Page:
Archives for January, 2013
In sex addiction treatment and in therapy in general, we talk a lot about people needing to have good “boundaries.” (Take the quiz on relationship boundaries.) Boundaries are limits on what you will or will not do. Boundaries are basic internal principles guiding your behavior through which you can keep yourself safe, calm, rational and respectful of those around you. Addicts use their addiction to self-medicate, escape or rebel. When emotions such as anger, fear, loneliness and shame pile up in difficult situations addicts reach for their “drug.” If you are calm, effective and appropriate in getting your needs met then you diminish the feelings that can trigger your addictive behavior. In sex addiction treatment the term "boundaries" is often used in a narrow sense to mean rules about what behaviors are acceptable and what behaviors are part of your addiction. These boundaries identify behaviors that signal relapse. The broader meaning of boundaries in sex addiction treatment and therapy in general includes things like:
It's not just sex addicts, all men really want more sex Yes, it’s official. Well, sort of… In a quick scan of the subject I found that there is some skepticism about the extent to which men want more sex. The answer seems to be “they do, but…” The “but” is as follows. Although men report thinking about having sex more times per day than women (19 vs. 10) women also have a strong sex drive. And women only exhibit mixed feelings due to social norms. (themanupblog.com) Men score higher on reported “libido” and “sex drive” and their sexuality is more directly tied to biology (as opposed to social factors) and more amenable to medication. (webmd.com) In a third of the cases of couples seeking sex counseling it’s the woman who wants more sex, so it’s not all that one sided. (psychologytoday.com) It’s a cultural issue for men because sexual prowess is the Holy Grail of manhood. Men just think they want sex all the time because it is “unmanly” to say no to guaranteed sex. (howaboutwe.com) Sex addiction and marital sex This is a multifaceted issue, one that is sometimes hard to untangle.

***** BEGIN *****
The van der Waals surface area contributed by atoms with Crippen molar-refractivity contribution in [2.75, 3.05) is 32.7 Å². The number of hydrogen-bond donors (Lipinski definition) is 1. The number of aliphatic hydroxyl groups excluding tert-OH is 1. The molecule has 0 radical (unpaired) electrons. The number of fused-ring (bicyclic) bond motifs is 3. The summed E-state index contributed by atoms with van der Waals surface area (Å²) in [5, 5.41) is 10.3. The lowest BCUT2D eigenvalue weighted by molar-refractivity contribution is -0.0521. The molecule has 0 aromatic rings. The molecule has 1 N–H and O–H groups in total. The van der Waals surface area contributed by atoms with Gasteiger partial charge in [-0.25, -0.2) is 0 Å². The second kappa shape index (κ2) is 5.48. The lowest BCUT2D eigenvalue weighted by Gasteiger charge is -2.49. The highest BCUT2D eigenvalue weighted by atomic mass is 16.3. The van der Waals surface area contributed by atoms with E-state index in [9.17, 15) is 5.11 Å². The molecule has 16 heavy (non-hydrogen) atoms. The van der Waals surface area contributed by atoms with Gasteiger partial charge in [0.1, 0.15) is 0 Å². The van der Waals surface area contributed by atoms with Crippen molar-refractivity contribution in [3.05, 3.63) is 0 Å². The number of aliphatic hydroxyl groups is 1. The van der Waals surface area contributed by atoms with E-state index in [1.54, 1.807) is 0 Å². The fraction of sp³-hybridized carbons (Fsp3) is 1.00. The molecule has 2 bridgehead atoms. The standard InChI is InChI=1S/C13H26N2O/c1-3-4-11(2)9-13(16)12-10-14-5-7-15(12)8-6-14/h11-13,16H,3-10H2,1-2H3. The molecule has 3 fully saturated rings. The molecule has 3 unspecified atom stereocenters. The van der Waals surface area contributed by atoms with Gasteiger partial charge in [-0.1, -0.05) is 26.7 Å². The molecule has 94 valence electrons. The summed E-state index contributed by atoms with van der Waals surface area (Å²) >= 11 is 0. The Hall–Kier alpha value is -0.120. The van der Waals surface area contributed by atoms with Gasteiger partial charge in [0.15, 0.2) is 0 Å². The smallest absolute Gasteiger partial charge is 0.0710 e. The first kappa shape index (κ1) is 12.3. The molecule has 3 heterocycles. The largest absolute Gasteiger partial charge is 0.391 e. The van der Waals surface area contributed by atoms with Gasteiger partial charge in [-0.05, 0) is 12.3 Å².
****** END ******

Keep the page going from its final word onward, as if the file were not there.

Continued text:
Brad (fake name) is a sex addict/sex offender currently serving a 9 year prison sentence in federal prison. We have written back and forth for the last couple of years since he first started his sentence. Brad had been active in the recovery community prior to going to prison. He attended a two-week outpatient intensive and had been in a group for sex offenders, as well as attending 12-step Sex Addicts Anonymous meetings and therapy. Brad is in his 40's, married with three children. The need for addicts to connect with other addicts With the help of his chaplain, Brad has been able to organize some recovery activities to help fellow sex addicts in his prison. Here is part of his recent email (yes, he has email) to me, reprinted with his permission.